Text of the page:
You’ve seen the stat by now. Through the first two games of the Stanley Cup finals, the Los Angeles Kings had not played one single second with a lead. And yet they arrived in New York up two games to none, thanks to a pair of overtime wins, both of which they racked up after coming back from a two-goal deficit.
While it’s rare to see a team come back and win the Cup after dropping the first two games on the road — it’s happened just five times in 48 such series — it wasn’t hard to think the Rangers had a shot if they could win Game 3. They’d shown they could play with the Kings. Now they just needed something to show for it.
After New York’s game-day skate on Monday, center Derick Brassard was asked whether the Rangers deserved a better fate. “Obviously it’s frustrating, to work so hard and not get rewarded with anything,” he said. “We know that we can beat them. If we go out there and play our game and the puck goes our way a little bit, I think we have a great chance.”
Talking about the puck going their way is the closest most hockey players will come to acknowledging the role of luck — one of the few four-letter words they’ll think twice about saying at the rink. But there’s no doubt the Rangers found themselves down 2-0 largely due to some tough breaks. Justin Williams’s overtime winner in Game 1 came after the puck hopped over Rangers defenseman Dan Girardi’s stick, and the turning point of Game 2 was when Dwight King’s goal was allowed to stand despite the fact he was sitting on top of Henrik Lundqvist at the time.
There are a hundred breaks like that in any game, of course, and we forget almost all of them seconds after they happen. Harping on luck is for losers, we’re told, and besides, all those breaks even out over a long season. In a short series, not so much.
But still … the Rangers had to get a bounce or two in Game 3, right?
Earlier in the day, Kings winger (and possible Conn Smythe front-runner) Williams talked about the dangerous game the team was playing. “We are well aware of the circumstances coming into the game. Could we be coming in here zero to two? Yes. Could it have been tied? Yes, absolutely,” Williams said. “We found a way to get it done. We’re proud of that.”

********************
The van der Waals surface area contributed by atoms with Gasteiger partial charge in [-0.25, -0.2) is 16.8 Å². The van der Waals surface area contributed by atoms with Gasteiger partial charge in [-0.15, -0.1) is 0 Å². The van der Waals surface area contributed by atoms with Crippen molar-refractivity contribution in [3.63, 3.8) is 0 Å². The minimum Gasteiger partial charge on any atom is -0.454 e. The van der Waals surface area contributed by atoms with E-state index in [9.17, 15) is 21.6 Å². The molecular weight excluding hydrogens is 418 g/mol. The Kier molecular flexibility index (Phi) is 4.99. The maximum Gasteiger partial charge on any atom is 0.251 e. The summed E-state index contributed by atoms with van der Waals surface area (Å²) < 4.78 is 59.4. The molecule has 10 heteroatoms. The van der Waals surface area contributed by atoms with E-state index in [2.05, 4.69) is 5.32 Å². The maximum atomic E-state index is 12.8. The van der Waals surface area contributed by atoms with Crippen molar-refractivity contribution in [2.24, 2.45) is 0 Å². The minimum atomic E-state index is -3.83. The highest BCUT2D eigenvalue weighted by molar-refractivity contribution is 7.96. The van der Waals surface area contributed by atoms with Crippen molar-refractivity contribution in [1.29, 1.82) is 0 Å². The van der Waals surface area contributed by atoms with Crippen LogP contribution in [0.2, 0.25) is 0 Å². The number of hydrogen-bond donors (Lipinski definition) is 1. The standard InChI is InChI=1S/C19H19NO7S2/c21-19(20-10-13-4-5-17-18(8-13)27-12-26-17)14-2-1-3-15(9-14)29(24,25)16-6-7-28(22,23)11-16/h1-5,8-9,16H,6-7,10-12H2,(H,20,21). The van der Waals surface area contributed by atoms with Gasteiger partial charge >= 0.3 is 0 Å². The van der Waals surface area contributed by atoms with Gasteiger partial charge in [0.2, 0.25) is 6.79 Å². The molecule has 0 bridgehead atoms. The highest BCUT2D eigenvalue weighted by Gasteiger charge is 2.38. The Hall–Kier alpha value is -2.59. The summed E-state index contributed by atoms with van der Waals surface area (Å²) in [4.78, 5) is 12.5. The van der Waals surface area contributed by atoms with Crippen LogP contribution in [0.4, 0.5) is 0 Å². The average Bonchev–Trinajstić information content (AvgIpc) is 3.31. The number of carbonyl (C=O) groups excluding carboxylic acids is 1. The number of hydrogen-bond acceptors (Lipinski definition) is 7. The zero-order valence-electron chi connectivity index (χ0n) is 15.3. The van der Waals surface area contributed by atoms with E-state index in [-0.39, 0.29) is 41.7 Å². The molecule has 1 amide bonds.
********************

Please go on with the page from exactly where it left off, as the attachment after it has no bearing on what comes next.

You felt like there was a “but” coming, and there was: “But we know we don’t want to give any life to this team.”
Heading into Game 3, a big part of that Rangers life force was expected to come from MSG fans witnessing the arena’s first Stanley Cup finals game in 20 years. But the crowd wasn’t all that loud, perhaps because of a choppy first period that saw the two teams combine for just nine shots, or maybe because some fans were realizing they had paid thousands of dollars for their seats. Most of the noise in the first was directed at the officials, who let all sorts of possible fouls go uncalled. We always want the referees to let the players play, right up until they actually do.
The first sign that the puck-luck pendulum hadn’t swung came late in the first, when Mats Zuccarello appeared to have an open net from in close. He hacked at the puck as he fell, only to be denied by a combination of the post and/or a diving Jonathan Quick’s stick (even Quick wasn’t sure if he’d touched it). An inch here or there, and the puck goes in, and maybe this time the Rangers can even hold a lead.
Instead, the dagger came at the buzzer. A harmless-looking Jeff Carter rush as the seconds ticked down ended with a wrist shot from well out. It was the kind of save Lundqvist makes every time, but this time a sliding Girardi got a leg in front of it. It tipped off his skate, the deflection was enough to fool Lundqvist, and after a review to make sure time hadn’t expired, the goal stood. After the game, Girardi was left shaking his head when asked about the goal. “Half an inch higher, it doesn’t hit me,” he said. “That’s just how it’s going.”
When the period was over, the Kings still hadn’t led in the series for so much as a single second — just for a fraction of one.